Consider the weather this week a mere pause in a tough winter that will resume next week with cold air and the potential for snowstorms.

Signs are pointing toward another southward dip from the polar vortex. The polar vortex is essentially a mass of very cold air that usually hangs out above the Arctic Circle and is contained by strong winds.

According to Long Range Expert Mark Paquette, "We noticed a minor Sudden Stratospheric Warming event taking place back on Feb. 6-7, 2014."

When sudden warming takes place high in the atmosphere, it initiates a chain of events that tends to displace the polar vortex between 14 and 30 days later.

"In addition to the exact timing of the cold outbreak is you never know for sure initially which continent the cold air will be directed," Paquette said, "This time it appears it will take aim at the eastern part of North America."

Cold air is poised to return in stages to the North Central states, the Northeast and interior South beginning next week.
As the magnitude of the cold air fully is gauged in the short term, most likely temperature forecasts will be adjusted downward for multiple days.

One reason for the cold blast carrying more weight than you might expect is the fact that the Great Lakes are largely frozen over. The air will not moderate to the extent as if most of the lakes were not frozen. In addition, while the amount and extent of snow on the ground will diminish this week, many areas will retain some sort of snow cover.

There is the potential for high temperatures to be in the single digits and teens during a several-day stretch from Chicago to Detroit, Cleveland and Buffalo, N.Y. Farther south, from St. Louis to Cincinnati, Pittsburgh, Philadelphia and New York City, highs may wind up in the teens and lower 20s, if the cold air drives forcefully to the south and east.

Further updates on the cold air will follow through this weekend.

According to Senior Meteorologist Bernie Rayno, "For all practical purposes, the upcoming pattern next week will be a continuation of the weather that has occurred during much of the past winter concerning not only temperatures, but also storms."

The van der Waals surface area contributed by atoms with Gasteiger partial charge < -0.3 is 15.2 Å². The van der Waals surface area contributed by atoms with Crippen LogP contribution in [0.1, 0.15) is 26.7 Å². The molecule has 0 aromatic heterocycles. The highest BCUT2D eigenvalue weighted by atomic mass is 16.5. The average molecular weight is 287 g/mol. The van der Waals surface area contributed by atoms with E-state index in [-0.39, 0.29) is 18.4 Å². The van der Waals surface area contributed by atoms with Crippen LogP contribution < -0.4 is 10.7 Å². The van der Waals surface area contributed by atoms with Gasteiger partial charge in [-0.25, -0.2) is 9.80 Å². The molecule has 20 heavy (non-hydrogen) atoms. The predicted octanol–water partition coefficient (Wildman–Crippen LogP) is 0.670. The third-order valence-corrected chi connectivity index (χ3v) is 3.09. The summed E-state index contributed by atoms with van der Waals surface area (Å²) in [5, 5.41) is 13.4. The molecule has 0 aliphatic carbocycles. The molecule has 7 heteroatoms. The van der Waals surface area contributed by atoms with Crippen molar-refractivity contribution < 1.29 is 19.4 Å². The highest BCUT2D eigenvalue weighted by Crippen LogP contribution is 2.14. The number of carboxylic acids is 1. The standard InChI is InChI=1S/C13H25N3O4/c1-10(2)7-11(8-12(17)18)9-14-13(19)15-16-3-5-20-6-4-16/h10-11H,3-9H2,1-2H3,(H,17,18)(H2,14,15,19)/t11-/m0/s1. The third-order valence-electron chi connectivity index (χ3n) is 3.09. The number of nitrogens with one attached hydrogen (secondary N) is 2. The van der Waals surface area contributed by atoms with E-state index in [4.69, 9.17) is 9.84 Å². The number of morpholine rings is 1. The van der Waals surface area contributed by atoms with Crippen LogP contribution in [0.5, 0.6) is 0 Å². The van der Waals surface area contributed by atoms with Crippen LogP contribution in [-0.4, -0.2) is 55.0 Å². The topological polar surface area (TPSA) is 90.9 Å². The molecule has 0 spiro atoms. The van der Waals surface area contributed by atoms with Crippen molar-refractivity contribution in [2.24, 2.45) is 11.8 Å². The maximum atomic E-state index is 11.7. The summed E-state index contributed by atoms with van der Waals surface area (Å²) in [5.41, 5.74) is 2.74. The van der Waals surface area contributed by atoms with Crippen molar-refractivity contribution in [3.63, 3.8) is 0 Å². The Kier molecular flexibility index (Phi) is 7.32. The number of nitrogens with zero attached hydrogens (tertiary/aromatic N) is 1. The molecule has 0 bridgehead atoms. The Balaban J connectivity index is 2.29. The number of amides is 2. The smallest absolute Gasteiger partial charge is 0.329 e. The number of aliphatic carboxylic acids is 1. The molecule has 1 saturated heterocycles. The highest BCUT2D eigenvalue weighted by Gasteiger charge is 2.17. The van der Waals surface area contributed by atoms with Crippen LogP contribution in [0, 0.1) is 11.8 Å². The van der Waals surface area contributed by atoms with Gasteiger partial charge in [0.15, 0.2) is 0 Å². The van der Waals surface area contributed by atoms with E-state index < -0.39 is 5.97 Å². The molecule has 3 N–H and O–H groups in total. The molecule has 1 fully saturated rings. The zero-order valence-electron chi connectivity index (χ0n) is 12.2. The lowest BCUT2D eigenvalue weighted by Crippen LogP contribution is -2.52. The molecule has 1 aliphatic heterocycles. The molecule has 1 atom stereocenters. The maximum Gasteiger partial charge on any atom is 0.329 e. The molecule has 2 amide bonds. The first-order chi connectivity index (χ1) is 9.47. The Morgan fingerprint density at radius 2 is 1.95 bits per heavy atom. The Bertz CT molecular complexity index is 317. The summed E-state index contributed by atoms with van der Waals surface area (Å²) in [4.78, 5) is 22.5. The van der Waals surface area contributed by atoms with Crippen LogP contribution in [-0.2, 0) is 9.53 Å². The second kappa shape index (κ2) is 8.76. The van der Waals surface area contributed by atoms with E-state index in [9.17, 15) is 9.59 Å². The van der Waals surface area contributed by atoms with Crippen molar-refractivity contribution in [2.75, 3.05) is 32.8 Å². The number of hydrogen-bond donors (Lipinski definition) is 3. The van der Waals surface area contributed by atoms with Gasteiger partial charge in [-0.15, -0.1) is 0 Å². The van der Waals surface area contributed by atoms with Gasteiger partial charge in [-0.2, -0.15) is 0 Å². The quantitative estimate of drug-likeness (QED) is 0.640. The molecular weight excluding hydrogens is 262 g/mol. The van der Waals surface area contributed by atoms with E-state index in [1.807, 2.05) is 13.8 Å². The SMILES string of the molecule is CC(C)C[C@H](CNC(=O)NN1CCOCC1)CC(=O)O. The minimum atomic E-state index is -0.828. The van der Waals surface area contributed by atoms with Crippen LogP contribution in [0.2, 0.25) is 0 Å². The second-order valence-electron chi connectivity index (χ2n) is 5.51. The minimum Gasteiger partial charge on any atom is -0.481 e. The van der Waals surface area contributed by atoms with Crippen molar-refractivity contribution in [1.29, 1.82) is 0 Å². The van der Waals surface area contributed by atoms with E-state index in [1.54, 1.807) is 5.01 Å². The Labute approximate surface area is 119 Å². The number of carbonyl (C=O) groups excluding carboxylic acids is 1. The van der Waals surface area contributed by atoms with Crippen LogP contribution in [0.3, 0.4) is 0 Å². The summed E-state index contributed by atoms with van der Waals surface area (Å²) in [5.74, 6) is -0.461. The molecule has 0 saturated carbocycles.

At times, clipper storms will roll in from western Canada to the Midwest and Northeast. On other occasions, storms will move up from the Gulf coast or develop along the Atlantic Seaboard.

The setup next week may present one to several such Atlantic Coast storms next week in the Sunday to Thursday period.
How quickly and forcefully the cold air moves toward the coast will determine whether one main storm forms or multiple significant storms develop. The degree to which the cold air moves toward the coast will also determine which areas get snow versus rain or a wintry mix.

People along the middle and upper Atlantic coast and the Appalachians to the west should anticipate at least a couple of days of travel delays and disruptions to daily activities.

Like Rayno said, "It will be business as usual for this difficult winter as the familiar pattern resumes."

AccuWeather's long-range meteorologists expect the pattern of lower-than-average temperatures and rather frequent storms to continue over the Upper Midwest to the Northeast next week into the first part of March.

However, there may be a few mild days in between the cold outbreaks. In other words the cold will not likely be as persistent as it was much of the winter, but the colder weather will take its toll on averages.

Video forecast here.